Published Oct 18, 2012Portland's Menomena will likely never write anything as catchy as the Muppets' version of "Mah Nà Mah Nà," though that's not really the point. Instead, the combo — led by Justin Harris and Danny Seim — focus on multi-layered concoctions that toy with tone and pace while trying on a range of different guises. Live, it's ultimately more rousing than anything that the Snowths could deliver.
Leadoff "Muscle'N Flo" infused an aubade with a dash of slowed-down funk, tempering it with incisive guitars and keys before it evolved into a playful stomp, à la Dirty Projectors. Similarly, a key-driven "Plumage" used more low-end than a Chris Nolan trailer, but with admittedly more levity.
Since the departure of key member Brent Knopf before the band's latest record, Moms, Menomena have been a two-man creative partnership. Nevertheless, the touring five-piece effused a socialist leaning, with players sharing various duties, especially on the vocal front.
Thus, the cathartic "Giftshoppe" — all soaring melodies and spaced-out guitars — benefitted from a cohesive, stirring, multi-vocal attack. Ditto "Five Little Rooms": marking one of the evening's major highlights, it was a tonal triumph, full of overt promises yet decorated with disturbingly incessant keys and a scorching six-string.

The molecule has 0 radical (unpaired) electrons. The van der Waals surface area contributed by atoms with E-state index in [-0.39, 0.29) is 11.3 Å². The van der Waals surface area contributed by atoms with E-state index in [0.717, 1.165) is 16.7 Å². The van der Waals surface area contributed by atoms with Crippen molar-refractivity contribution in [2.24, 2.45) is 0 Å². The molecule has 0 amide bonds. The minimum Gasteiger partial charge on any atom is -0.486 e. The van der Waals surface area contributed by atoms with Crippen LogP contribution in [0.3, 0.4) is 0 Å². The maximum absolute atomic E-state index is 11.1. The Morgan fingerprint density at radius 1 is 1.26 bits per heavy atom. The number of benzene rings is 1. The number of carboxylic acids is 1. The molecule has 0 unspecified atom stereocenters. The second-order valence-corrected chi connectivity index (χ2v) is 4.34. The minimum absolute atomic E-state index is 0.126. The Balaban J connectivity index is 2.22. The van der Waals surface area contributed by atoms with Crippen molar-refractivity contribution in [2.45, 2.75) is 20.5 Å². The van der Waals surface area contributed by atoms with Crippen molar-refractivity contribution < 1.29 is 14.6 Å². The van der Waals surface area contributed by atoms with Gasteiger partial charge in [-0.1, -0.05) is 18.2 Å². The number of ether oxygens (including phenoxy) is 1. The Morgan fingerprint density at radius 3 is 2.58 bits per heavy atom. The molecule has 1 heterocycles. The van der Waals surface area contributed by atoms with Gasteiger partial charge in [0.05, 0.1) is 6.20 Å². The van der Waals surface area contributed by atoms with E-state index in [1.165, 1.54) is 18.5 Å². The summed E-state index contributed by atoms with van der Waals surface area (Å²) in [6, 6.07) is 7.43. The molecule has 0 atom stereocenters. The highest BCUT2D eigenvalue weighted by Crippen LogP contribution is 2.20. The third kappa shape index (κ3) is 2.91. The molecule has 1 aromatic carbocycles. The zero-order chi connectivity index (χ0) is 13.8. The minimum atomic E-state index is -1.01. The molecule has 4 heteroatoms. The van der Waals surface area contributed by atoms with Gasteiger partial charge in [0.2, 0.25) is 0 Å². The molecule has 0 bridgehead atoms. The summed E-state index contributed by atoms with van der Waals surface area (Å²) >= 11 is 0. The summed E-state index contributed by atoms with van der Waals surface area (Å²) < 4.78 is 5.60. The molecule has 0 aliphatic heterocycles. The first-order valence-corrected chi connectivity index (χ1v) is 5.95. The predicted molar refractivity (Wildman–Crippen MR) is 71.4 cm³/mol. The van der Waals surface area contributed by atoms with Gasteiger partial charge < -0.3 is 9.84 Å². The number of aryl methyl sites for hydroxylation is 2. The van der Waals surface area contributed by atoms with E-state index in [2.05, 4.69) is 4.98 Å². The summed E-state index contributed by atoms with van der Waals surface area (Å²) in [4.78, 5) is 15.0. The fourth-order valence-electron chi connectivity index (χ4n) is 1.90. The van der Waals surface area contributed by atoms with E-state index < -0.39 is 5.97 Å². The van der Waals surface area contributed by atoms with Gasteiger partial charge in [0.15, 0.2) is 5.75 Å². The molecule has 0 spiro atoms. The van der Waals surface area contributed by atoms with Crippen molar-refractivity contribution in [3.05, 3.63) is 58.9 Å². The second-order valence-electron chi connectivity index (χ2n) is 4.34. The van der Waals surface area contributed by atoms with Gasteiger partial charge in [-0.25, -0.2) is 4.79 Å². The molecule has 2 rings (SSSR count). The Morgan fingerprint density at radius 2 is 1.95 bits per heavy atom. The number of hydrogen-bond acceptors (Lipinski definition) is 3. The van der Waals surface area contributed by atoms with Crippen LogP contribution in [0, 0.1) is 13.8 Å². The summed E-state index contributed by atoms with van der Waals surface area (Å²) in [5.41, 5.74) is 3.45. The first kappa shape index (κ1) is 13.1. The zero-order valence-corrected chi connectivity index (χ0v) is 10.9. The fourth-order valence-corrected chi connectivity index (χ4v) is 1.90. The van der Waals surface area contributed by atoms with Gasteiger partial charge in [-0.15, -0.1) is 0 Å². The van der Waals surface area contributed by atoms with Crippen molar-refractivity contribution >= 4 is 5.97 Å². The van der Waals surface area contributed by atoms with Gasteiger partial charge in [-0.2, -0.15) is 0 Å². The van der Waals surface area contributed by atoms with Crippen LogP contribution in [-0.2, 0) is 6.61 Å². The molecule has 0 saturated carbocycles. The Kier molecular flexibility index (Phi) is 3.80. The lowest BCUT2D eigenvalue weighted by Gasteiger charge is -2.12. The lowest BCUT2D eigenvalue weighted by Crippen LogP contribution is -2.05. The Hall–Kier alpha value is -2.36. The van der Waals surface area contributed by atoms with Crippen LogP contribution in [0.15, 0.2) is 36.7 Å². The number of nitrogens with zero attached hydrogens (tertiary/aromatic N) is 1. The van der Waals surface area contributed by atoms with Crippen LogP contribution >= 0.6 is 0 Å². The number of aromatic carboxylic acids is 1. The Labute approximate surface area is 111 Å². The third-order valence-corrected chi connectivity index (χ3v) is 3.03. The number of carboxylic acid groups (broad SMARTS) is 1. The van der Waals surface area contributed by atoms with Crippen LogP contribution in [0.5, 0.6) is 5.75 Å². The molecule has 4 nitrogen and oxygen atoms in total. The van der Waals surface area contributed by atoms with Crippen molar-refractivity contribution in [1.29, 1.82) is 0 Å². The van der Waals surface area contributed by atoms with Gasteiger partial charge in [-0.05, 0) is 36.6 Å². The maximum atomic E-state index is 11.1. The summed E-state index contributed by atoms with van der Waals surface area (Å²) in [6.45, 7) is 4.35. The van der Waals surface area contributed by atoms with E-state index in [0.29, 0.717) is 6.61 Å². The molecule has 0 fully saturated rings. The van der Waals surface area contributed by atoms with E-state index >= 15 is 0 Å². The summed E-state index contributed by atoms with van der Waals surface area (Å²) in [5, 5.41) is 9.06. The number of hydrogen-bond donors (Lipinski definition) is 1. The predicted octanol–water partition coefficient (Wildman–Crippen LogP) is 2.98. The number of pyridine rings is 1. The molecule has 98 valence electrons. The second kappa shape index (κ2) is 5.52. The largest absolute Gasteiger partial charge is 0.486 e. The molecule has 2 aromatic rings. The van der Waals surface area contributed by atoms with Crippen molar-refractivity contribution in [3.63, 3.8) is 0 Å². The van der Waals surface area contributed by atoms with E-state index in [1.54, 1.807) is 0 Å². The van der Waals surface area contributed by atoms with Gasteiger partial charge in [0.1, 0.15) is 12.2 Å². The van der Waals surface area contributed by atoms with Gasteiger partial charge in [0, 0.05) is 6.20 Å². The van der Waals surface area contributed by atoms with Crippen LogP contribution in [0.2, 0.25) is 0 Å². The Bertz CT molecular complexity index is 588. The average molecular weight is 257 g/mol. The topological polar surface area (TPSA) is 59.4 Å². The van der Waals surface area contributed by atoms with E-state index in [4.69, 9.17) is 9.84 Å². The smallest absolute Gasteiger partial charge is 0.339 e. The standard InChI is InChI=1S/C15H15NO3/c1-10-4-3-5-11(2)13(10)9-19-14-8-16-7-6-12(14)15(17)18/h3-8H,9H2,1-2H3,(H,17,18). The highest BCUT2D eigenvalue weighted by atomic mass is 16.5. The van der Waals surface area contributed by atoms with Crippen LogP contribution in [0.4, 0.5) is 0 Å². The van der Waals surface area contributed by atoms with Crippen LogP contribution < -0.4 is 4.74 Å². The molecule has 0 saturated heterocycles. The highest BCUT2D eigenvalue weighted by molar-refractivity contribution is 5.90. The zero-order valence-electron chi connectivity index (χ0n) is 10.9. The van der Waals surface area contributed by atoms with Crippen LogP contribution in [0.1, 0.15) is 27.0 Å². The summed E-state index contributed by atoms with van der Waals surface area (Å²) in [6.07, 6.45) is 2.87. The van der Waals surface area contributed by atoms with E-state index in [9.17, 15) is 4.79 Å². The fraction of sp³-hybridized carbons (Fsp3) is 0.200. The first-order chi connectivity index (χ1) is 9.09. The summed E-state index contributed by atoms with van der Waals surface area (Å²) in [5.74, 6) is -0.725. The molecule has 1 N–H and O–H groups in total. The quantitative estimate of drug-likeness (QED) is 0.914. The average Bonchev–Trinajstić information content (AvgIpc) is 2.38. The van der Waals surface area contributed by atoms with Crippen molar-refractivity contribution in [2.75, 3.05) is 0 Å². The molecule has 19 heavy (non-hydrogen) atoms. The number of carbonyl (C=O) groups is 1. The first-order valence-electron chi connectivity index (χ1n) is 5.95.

On the other hand, "Strongest Man in the World" and its melodramatic synths provided the most suspenseful cut of the gig, while "Queen Black Acid" opted instead for a hopefulness the belied its lyrics.
That sonic diversity kept the show largely engrossing, save a handful of minor gaffes. "Capsule" tried out a grating bit of Southern rock that its last-act extraterrestrial keys couldn't save. Also, a sprinting "Baton" traded nuance for easy fireworks.
Still, the missteps were minor and standouts like "Rotten Hell" and "TAOS" overcame occasional stumbles by blending sophisticated arrangements, a healthy dose of sax and plenty of stargazing. A Kermit cameo would have been nice, but that's just picking nits.